The MPhil is a two year, part-time programme.


No, this is not an online degree. However, the coursework is delivered face-to-face, at UCT, via seven-block release weeks, as many of our students are not based in Cape Town. Supervision for your research project may, if you wish, be conducted via online sessions, and students do not necessarily need to be residents in Cape Town for their research project.


Please consult the Fees Handbook for the cost of the programme under the relevant course codes BUS5037W and BUS5056W (coursework year 1 and year 2) and BUS5050H and BUS5150H (dissertation year 1 and year 2). International applicants should check under the relevant section, International Students, for their fees.

Special concessions on international fee levies are made for SADC residents, but non-SADC international students will be required to pay an international fee levy in addition to the basic tuition outlined in the handbook. All international students (regardless of whether they are SADC or not) need to pay an annual international administrative fee. Details can be found in the Fees Handbook. Please also consult the Before you arrive section of the International Academic Programmes Office (IAPO) website for important information on studying at UCT.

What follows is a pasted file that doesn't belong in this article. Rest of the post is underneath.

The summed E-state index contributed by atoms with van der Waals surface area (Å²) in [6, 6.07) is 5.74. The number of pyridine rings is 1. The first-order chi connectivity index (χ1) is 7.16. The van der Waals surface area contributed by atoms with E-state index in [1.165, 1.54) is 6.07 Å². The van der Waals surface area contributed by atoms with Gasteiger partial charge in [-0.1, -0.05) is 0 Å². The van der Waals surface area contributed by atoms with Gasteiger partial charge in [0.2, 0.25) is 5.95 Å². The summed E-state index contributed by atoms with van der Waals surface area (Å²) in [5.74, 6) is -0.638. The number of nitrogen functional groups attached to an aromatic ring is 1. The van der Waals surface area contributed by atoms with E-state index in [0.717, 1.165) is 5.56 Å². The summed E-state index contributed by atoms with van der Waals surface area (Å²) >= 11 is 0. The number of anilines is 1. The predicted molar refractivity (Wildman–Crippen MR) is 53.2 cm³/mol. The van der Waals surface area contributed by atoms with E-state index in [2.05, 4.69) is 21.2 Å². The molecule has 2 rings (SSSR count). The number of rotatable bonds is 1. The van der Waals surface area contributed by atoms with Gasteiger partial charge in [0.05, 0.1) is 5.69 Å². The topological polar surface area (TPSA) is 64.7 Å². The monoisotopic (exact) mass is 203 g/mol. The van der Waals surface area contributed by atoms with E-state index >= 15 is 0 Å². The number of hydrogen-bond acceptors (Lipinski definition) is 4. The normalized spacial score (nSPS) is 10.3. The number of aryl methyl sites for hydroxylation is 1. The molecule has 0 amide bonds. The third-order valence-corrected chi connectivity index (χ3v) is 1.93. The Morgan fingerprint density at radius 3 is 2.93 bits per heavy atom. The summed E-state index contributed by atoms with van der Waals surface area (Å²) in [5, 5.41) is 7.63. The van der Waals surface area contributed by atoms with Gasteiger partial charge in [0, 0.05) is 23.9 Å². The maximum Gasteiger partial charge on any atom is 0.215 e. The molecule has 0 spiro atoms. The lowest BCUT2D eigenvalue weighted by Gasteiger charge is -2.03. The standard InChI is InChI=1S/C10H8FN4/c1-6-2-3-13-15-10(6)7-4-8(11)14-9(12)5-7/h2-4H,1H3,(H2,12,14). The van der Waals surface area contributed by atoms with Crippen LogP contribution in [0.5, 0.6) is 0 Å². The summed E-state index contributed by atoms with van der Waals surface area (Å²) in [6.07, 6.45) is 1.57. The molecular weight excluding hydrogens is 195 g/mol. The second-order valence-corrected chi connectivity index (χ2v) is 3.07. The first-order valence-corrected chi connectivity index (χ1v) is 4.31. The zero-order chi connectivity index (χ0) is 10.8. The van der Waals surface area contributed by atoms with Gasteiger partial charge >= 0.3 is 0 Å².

There is currently no dedicated scholarship or bursary programme for the MPhil in Programme Evaluation. However, limited financial support is available to all eligible UCT students in the form of scholarships‚ bursaries and student loans. Limited financial support is available through scholarships, bursaries, and student loans. Please contact the Postgraduate Funding Office for more information. 

Please note that some scholarships require application by June of the year preceding study. You are advised to apply in June even if you do not know by then whether you have been selected into the programme. International students should note that funding is limited and are advised to apply for sponsorship in their own countries.


Please contact the programme convener, Adiilah Boodhoo.

Please read the content of these FAQs carefully before making a general enquiry for information, as specific questions are more likely to yield useful answers.


Here are more useful resources related to this degree.

For more information on the programme, please refer to the Commerce Postgraduate Handbook

Not ready to commit to a Master’s degree? We have an 8-week, fully online short course in Programme Management: A Monitoring and Evaluation Approach.